People with developmental disabilities to perform Christmas show

Friday, November 19, 2010 | 6:00 a.m. CST
In this Nov. 11 photo, these actors will perform in "A Christmas Carol," Patrick Andrews as Fred, left, Brian Austin as Bob Cratchitt, center, and Bill Guth as the Ghost of Christmas Past. Andrews and Guth are two of the 47 adults with developmental disabilities participating in Project Stage Light in Cape Girardeau, Mo.

CAPE GIRARDEAU — Patrick Andrews and Billy Guth have never acted, but both will star in an upcoming production of Charles Dickens' "A Christmas Carol." They enjoy the attention they are receiving from their roles and argue who has the best role, Andrews as Fred, or Guth as the Ghost of Christmas Past. For Guth, the narration is the highlight of the play, while Andrews said the characters are what make it a classic.

Andrews and Guth are two of the 47 adults with developmental disabilities participating in Project Stage Light, a program offered by the Association for Persons with Intellectual Disabilities, to give those with special needs the opportunity to experience the arts. The organization was formerly known as the Cape Girardeau County Association of Retarded Citizens but changed its name over the summer.

The actors are all VIP Industries employees, a nonprofit corporation for the employment of individuals with handicaps. The play's producer, Meagan Edmonds, said the actors are not only gaining experience on the stage but growing as individuals.

"They are learning to take new risks and trust themselves. It is more than a play, it is opening doors for them," she said.

She said the obstacles in producing a play with a cast made up entirely of actors with developmental disabilities are similar to those faced by any producer.

"It's the same struggle with any new actor. You tread lightly at first to see how far you can push them. We give them positive feedback and positive criticism, and they take that feedback and grow," she said.

However, working with actors with developmental disabilities does have some more unusual challenges, said Edmonds, a graduate of Southeast Missouri State University with a degree in theater. The language has been modified to make it easier for the actors to speak and memorize, she said, but the play is still the classic audiences will recognize.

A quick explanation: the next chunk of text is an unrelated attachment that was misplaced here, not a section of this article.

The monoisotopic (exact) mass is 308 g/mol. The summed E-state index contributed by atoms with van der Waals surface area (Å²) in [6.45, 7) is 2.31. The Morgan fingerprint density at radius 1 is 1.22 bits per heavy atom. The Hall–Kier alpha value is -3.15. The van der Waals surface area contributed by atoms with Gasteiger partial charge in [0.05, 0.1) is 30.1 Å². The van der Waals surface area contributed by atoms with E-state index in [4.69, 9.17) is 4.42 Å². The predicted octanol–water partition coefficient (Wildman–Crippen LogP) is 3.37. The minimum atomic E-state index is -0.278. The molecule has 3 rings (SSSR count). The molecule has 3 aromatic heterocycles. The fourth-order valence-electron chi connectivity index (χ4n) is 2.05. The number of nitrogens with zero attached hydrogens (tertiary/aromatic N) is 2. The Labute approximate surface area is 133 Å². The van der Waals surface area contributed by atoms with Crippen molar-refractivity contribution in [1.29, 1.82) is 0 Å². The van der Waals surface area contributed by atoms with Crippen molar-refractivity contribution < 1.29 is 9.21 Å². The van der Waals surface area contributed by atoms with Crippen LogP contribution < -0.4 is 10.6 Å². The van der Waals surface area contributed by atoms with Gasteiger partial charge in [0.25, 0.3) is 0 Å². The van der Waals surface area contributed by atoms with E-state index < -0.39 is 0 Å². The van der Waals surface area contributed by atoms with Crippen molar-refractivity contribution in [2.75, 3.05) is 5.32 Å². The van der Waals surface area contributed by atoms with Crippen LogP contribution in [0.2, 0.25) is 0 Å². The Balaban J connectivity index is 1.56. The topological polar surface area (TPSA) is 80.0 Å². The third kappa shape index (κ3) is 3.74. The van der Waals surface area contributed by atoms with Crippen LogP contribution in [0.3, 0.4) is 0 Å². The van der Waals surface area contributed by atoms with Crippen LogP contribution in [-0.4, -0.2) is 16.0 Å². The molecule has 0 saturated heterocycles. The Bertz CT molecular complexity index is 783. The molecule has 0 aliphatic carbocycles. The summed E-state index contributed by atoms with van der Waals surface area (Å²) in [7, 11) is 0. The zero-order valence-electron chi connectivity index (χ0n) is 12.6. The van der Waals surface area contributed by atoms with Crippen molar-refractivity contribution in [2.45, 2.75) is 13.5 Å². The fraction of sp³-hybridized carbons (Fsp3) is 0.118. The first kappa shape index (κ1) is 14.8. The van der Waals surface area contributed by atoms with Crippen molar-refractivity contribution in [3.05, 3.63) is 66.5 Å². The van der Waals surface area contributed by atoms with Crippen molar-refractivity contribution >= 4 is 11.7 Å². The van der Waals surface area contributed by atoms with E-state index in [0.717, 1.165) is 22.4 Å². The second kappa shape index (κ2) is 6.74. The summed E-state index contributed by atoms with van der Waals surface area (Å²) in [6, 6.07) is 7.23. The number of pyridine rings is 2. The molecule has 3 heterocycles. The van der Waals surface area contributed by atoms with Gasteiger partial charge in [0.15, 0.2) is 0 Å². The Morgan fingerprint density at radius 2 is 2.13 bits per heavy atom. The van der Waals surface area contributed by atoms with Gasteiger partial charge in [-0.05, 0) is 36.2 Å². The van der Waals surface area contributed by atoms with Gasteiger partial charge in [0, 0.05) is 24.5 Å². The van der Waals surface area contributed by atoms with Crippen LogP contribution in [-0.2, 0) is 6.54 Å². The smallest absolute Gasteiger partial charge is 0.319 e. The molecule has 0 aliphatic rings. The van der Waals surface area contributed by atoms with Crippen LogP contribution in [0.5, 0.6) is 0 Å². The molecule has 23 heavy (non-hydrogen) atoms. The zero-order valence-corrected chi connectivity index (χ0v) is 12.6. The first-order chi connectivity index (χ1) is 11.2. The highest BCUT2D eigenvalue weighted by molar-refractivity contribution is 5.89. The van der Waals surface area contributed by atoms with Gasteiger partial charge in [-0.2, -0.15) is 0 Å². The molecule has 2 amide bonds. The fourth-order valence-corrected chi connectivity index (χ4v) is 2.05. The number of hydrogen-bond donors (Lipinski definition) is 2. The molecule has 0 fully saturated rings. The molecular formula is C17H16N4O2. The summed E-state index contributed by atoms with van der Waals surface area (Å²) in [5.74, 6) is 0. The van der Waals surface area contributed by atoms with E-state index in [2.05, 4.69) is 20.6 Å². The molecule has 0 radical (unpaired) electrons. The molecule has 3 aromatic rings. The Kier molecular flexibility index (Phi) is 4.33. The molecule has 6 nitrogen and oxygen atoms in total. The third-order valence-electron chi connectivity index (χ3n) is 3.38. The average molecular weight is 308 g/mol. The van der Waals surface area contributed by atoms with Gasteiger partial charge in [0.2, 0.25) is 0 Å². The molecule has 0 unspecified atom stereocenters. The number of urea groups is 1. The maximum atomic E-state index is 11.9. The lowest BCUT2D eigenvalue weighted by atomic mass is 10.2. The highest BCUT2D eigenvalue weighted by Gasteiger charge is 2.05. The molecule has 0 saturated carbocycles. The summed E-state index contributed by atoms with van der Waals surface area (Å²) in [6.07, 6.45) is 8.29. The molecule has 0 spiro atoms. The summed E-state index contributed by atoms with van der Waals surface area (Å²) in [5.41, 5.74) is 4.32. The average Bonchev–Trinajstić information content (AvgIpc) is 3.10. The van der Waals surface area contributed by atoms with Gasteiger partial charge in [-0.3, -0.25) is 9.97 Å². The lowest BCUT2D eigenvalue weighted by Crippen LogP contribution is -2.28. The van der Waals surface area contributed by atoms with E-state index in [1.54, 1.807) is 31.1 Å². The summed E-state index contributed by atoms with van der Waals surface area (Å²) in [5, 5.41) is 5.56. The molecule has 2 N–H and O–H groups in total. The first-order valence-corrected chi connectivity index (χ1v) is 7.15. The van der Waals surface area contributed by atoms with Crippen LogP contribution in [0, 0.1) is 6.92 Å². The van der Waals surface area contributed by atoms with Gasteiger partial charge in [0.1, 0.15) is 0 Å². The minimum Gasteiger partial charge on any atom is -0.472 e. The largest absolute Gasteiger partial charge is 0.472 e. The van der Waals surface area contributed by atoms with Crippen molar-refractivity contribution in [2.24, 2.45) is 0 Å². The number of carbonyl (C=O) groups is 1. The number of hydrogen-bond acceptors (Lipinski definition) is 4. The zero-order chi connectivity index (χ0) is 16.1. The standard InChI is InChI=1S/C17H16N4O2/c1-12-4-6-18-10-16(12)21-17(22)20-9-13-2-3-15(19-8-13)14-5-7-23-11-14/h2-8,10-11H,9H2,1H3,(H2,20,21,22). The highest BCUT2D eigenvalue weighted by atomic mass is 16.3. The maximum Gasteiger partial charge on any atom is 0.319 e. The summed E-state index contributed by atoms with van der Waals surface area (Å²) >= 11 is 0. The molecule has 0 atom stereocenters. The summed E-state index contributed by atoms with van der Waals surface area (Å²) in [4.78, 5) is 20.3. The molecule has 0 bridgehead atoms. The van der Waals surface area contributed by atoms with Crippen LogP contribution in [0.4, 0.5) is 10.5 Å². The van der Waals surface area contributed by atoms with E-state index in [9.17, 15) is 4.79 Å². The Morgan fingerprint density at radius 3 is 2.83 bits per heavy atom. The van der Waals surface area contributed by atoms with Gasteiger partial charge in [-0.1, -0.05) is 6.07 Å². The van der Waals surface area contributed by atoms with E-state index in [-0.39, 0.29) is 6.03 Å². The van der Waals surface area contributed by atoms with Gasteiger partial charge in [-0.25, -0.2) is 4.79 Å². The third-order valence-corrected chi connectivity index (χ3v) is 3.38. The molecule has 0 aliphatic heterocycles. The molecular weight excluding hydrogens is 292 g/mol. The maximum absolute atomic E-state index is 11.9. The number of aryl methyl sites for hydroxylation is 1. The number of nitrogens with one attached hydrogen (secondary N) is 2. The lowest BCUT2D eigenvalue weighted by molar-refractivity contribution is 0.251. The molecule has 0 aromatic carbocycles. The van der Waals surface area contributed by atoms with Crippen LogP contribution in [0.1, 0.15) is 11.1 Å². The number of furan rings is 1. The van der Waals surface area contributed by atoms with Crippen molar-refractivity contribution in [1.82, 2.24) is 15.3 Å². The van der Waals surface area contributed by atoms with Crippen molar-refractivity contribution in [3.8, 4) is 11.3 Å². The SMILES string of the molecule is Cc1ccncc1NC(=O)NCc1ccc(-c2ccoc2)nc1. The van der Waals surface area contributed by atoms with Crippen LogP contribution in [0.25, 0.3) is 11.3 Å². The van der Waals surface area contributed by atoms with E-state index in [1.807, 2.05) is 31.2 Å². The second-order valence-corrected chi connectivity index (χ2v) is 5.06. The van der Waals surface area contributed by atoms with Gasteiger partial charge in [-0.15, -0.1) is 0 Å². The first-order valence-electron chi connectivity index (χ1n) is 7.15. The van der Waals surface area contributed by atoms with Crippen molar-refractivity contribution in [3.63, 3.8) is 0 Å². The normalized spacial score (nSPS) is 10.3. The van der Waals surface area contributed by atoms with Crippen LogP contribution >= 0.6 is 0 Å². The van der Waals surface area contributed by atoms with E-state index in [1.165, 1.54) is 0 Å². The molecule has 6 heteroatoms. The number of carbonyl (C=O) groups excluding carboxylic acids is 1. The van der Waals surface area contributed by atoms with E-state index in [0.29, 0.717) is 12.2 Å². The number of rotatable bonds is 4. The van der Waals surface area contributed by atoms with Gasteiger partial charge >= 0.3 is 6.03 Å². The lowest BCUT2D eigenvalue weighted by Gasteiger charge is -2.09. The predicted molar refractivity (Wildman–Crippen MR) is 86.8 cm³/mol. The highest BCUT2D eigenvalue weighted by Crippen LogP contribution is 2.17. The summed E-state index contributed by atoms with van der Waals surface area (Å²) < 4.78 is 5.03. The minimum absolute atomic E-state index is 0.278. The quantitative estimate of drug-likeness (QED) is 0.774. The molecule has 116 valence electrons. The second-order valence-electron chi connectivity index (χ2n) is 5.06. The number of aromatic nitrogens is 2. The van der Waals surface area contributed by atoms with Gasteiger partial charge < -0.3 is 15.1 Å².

"It is Dickens. We took liberty with the language of the text, but it is still telling the story," she said.

Being more flexible with the dialogue allowed the actors to project more of themselves into the play.

"Their own personalities came through. It helped them feel more comfortable and made it more believable," she said.

VIP staff will also appear on stage to assist actors with lines and movement.

Brian Keith Austin, who plays Bob Cratchit, is already asking Edmonds what the Project Stage Light's next performance will be. He said he would like to see the group tackle a musical.

While the idea of using theatrical productions to encourage growth among people with disabilities is not new to the area, the organization is now using the cultural program in conjunction with other programs, such as VIP, to foster socialization.

A common request by VIP employees, or consumers, said Lori Archer, communications director for VIP Industries, is that they would like more time to spend with their friends outside of work. Although the group has offered outings in the past, this year it established the Outdoor Adventure program to provide regular camping and fishing trips for the disabled. In the past the group has taken trips to Kentucky Lake, but this year they stayed closer to home, going to Lake Wappapello.

"We wanted to develop it into more than just a weekend excursion, so we started looking at ways to educate the campers about nature as well as to develop their social skills," Archer said.

She said they looked at other organizations that were doing similar programs, such as the Therapeutic Recreation Program sponsored by Southern Illinois University in Carbondale.

"We not only use the weekend to teach them camping skills such as how to build a campfire and how to identify various plants and animals but also to help them build social skills, develop their self-esteem and encourage physical fitness," she said.

Edmonds and Archer said the programs are developing and they hope to open it up to members of the community with developmental disabilities, as well as anyone who would like to volunteer as mentors and staff members.

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